Claremont High School Academy


Biology is the scientific study of life, biology is a rich and diverse field of study. Biology is versatile and ever-changing making it a study subject that is full of excitement and wonder. Our students study life at various levels, from the tiniest of cells, and organisms to entire ecosystems. Studying biology promises students an exciting and rich curriculum with a wide array of opportunities to develop various skills. Students are offered a mixture of theory and practical lessons, and a challenging and dynamic syllabus. Biology offers out students a wide array of skills which will allow them to access a plethora of different courses and career paths. 


Recovery curriculum for Biology - September 2020 can be found hereBiology recovery curriculum


The exam board is Edexcel (Pearson 9-1) for GCSE Biology and the GCSEs are awarded under the new 9-1

grading system. All assessment at GCSE is by examination at the end of Year 11.

There are two exam papers sat at the end of year 11. There is no coursework but there are 8 compulsory

Biology core practicals that may be assessed in the written exams. For both paper 1 and paper 2:


  • First assessment: May/June (at the end of year 11).
  • The assessment is 1 hour and 45 minutes.
  • The assessment is out of 100 marks.
  • Students must answer all questions.
  • The paper will include multiple-choice, short answer questions, calculations and extended open-response
  • questions.
  • Calculators may be used in the examination.
  • Available at foundation tier and higher tier.
  • The foundation tier paper will target grades 1–5.
  • The higher tier paper will target grades 4–9.

In Biology, at KS4 we teach the topics listed below in order to build on knowledge and fill in the gaps from KS3

Also, these topics are in line with GCSE specification and relevant for subsequent topics at KS5.

They allow pupils to develop key concepts and skills which can be further developed at KS5.

The topics are taught in a particular order to build up knowledge from the key concepts earlier on in the course .

We expect our pupils to gain a good foundation of knowledge ready to build on in their three year GCSE course.

The skills we expect our pupils to gain are  a knowledge of topic specific content,  exam technique, extended

writing skills, core practical skills, collaborative skills, mathematical skills and the ability to make cross-curricular links.

This will help students become well rounded individuals with knowledge and skills that are transferable to everyday


Topics 1-5 will have been covered by the end of year 10—this covers paper 1 of the GCSE. These topics provide

students with a grounding in key biological concepts, such as cell structure which underpins all of biology.

Topics 2 and 3 focus on genetics and requires a solid understanding of cell structure in topic 1

(which is covered in year 9).

Topic 5 brings all these concepts together and looks at health and disease.

Topics 6-9 are covered by March of year 11– this covers paper 2 and leaves good time for revision and past paper


Each year builds towards pupils gaining a well rounded foundation of knowledge in biology ready to build on or add

to in the following years. The curriculum also builds to formative topic assessments, which take place throughout

the year .

Our curriculum also has other experiences built in for pupils to be a part of such as a Science club and other STEM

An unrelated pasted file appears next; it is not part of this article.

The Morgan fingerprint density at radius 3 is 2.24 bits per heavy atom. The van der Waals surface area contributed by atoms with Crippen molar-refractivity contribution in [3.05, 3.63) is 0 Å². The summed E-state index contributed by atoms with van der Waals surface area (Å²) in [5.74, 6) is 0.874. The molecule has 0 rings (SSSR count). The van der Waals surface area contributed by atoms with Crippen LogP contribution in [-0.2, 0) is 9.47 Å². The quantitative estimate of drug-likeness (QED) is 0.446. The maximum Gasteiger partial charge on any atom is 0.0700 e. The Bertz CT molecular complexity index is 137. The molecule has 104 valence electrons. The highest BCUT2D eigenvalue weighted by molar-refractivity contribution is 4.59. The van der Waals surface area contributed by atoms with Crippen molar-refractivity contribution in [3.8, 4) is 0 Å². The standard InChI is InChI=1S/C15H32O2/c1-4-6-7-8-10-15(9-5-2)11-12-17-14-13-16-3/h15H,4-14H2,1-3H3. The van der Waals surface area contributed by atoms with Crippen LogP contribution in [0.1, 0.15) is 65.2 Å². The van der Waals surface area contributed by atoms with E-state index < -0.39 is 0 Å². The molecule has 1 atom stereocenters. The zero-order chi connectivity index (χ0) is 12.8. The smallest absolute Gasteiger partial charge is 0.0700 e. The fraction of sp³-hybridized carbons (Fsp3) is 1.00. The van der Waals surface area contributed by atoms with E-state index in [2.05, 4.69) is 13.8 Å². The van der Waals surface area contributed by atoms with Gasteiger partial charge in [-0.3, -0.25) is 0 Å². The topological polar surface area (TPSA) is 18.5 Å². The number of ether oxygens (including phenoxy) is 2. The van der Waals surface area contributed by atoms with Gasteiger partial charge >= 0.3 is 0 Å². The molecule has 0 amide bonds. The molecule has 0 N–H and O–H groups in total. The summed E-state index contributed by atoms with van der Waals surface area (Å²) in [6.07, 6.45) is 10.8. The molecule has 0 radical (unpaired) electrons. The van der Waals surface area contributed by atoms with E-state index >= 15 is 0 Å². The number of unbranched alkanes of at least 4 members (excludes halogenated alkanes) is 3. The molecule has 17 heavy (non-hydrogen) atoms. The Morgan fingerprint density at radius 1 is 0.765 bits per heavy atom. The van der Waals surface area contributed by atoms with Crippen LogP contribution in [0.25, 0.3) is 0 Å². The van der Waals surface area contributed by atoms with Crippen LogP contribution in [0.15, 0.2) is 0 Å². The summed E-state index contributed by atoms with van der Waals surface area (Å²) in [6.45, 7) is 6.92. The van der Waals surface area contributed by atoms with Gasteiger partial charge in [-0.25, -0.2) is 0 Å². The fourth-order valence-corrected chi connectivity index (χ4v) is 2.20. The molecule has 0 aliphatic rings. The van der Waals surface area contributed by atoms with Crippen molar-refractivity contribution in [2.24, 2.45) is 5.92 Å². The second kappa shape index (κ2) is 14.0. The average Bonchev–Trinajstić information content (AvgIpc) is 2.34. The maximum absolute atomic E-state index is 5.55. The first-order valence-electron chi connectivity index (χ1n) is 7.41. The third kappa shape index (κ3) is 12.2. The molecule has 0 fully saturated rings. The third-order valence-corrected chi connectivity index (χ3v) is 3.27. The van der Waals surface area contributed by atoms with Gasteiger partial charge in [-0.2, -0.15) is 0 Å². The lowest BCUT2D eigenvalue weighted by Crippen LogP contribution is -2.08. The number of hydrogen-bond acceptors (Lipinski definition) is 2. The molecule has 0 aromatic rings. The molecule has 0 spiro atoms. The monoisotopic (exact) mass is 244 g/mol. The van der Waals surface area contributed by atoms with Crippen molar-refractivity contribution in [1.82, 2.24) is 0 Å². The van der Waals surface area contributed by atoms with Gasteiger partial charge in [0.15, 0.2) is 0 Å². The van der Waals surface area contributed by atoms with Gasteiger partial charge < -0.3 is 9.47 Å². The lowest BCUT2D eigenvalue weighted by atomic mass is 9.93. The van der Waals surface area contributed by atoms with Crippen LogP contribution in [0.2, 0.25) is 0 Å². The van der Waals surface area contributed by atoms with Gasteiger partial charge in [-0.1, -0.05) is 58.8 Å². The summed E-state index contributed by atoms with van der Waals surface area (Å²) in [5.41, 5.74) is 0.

challenges and competitions, e.g. Biology challenge, Workshops with the Welcome Collection and many more.


Topic 1 Key concepts
Topic 2 Cells and control
Topic 3 Genetics
Topic 4 Natural selection and GM
Topic 5 Health disease medicines
Topic 6 Plant structures and functions
Topic 7 Animal coordination homeostasis
Topic 8 Exchange and transport in animals
Topic 9 Ecosystems and material cycles

For A level , we follow the Edexcel Biology A Salters’ Nuffield syllabus. It provides a context led approach

which suits our students.

Good grasp of key biological concepts

Excellent experimental skills assessed via CPAC– core practical assessment criteria which students have

to demonstrate throughout the course.

Analysis and interpretation of data, application of skills to new data sets

Preparing students for undergraduate study or equivalent which in many cases may be directly linked to the

syllabus or in a related discipline.

Students need to demonstrate understanding of the syllabus and apply their knowledge to new situations

(see above)

Develop transferrable skills which may be required for the world of work or further study eg. practical skills,


Topic 1 – Lifestyle, Health and Risk

Topic 2 – Genes and Health

Topic 3 – Voice of the Genome

Topic 4 – Biodiversity and Natural Resources

Topic 5 – On the Wild Side

Topic 6 – Immunity, Infection and Forensics

Topic 7 – Run for your Life

Topic 8 – Grey Matter

Each class has 2 teachers and the syllabus is spilt  - Two topics are covered in  term one and two topics are

covered in term 2. and 3. Towards the end of term 3, the A2 content begins to be taught. Topics 5 and 6 are

taught in  term 1 of year 13 , 7 and 8 in term 2. The topics are taught in this order because the initial topics

provide students with  the necessary skills ( maths and analytical skills) to tackle the synoptic nature of the exams.

Genetics and Genome is subject which governs all the topics  covered. In the summer term we start topic 5 to

prepare  students for the field trip which takes place in July. Forensics topic coincides with the trip to Middlesex

university to carry out the core practical in this topic.

Each topic also has maths skills which get progressively more challenging - and this is a cumulative skill which

appears in most parts of the syllabus.